The Right to Buy extension will create two major challenges. Alasdair Muir explains the impact on housing associations involved in the pilot and how they can prepare.
The Right to Buy (RTB) expansion is gradually inching forward with the next pilot to be rolled out across both the east and the west Midlands. Housing associations with more than 1,000 units are expected to take part, but there are two big hurdles to be tackled – portability and the ‘one-for-one’ policy.
Housing associations will have to explain to their tenants which properties within their stock are included within the RTB, and which aren’t.
As evidenced in the original pilot, some properties will be exempt and that could be for a number of reasons. For example, if the stock is subject to planning restrictions and must remain affordable in perpetuity, a disposal under RTB is unlikely to meet this requirement so the properties will be excluded. The same applies with some rural leases and supported housing schemes.
To overcome this issue, the portability concept has been introduced by the Government. This will enable a tenant to exercise their RTB even if their home has been excluded by allowing them to ‘port’ their discount to another property.
During the first pilot, housing associations wanted to know how they’d be refunded if they were going to dispose of properties at a discount. After some discussion with Government, the result is ‘one-for-one’; a policy which will see each property disposed of replaced with another.
But the downfalls to this policy are twofold:
- If a housing association disposes of a three-bed house, it will receive the value of the discount back, which may only be enough to build a one bed flat replacement.
- The replacements are to be delivered nationally which means some housing associations may lose stock, to others. It may also mean once the process has concluded certain parts of the UK may benefit from more stock than others.
How can housing associations prepare:
Although it remains to be seen how portability and the one-one policy will work in practice, there are steps housing associations can take to prepare and factors to consider.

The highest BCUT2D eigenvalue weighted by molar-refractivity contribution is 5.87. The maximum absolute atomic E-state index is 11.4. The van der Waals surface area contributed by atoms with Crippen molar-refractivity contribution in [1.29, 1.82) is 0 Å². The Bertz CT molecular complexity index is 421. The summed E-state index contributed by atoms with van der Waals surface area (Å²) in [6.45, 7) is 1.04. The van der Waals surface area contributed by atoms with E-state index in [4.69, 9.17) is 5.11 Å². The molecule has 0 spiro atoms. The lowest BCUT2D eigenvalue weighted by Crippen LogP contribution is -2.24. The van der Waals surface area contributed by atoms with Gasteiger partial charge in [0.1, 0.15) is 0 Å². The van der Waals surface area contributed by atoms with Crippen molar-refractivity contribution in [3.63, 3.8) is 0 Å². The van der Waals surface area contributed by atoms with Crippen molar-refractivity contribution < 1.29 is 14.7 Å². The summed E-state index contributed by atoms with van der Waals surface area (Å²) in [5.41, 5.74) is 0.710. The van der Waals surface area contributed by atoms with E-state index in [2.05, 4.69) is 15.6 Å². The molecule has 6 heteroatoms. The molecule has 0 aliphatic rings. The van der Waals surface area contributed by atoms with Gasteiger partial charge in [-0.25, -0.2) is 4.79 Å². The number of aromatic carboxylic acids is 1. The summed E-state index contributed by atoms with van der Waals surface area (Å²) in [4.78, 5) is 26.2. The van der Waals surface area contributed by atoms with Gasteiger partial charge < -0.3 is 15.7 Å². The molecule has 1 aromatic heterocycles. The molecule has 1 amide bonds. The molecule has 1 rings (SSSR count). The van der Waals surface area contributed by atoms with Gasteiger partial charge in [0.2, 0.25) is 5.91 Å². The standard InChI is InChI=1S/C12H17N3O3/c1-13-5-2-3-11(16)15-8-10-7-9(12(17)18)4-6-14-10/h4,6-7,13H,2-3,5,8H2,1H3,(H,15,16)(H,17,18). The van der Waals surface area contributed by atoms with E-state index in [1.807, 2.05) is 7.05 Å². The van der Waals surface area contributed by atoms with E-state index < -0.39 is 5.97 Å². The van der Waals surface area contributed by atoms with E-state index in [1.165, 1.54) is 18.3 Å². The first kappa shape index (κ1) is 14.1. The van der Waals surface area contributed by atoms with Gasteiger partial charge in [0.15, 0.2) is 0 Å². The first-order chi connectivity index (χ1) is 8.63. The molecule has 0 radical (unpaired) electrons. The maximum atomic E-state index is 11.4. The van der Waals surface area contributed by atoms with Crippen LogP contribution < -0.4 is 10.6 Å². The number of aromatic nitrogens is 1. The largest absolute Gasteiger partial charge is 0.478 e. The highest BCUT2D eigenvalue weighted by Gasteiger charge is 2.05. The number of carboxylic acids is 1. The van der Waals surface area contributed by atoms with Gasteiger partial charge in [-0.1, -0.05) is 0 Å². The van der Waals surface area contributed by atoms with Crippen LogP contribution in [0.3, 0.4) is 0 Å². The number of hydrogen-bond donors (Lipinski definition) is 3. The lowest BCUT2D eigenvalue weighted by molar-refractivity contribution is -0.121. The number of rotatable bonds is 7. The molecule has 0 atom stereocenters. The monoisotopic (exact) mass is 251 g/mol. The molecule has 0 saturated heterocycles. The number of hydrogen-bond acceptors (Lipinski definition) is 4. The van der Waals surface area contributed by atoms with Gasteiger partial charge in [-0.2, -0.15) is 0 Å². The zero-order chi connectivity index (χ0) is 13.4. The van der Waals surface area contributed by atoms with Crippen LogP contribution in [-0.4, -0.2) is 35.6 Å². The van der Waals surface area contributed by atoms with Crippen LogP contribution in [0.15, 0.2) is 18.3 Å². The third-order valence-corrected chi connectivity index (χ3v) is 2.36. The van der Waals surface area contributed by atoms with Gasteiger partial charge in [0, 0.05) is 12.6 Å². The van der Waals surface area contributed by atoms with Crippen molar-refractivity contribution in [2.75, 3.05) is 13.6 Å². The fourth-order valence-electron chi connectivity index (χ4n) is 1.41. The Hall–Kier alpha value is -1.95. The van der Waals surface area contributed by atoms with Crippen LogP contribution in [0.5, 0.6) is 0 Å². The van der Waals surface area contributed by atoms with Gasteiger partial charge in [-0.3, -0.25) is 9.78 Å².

Ultimately, each housing association will have to decide which properties fall within the RTB parameters, but they must have a consistent and clear portability policy from the outset. Those which fail to do so could be challenged in the Courts if they unfairly deny leaseholders the RTB opportunity.
Boards are advised to work closely with their existing RTB and Right to Acquire (RTA) teams to learn from their processes and ensure that their RTB and RTA teams are resourced properly, and to ensure your development colleagues are ready for buying up smaller bits of land to deliver replacements. It might be worth considering an exercise into how poor planning and space in previous developments could be utilised now.
Housing associations must also consider policies for removing properties from charge. Some stock which is caught by RTB/RTA may be subject to charges, or ongoing charging exercises, so this must be assessed from a securitisation point of view.
Furthermore, as some properties will be excluded because of planning restrictions, some s.106s could be re-negotiated. So if a previous s.106 you’ve been caught in has that your affordable home ownership tenure split must be so many rented and so many shared ownership units, a simple deed of variation to change the tenure split needn’t be the costly, lengthy process you might be thinking of.
And if you’re part of an association located outside of the Midlands, consider how your organisation will adapt as this initiative will spread if it proves popular.
For further advice, including assistance drafting a portability policy, please contact our real estate and projects team.
Further guidance on Voluntary Right to Buy for housing associations is also available from the National Housing Federation.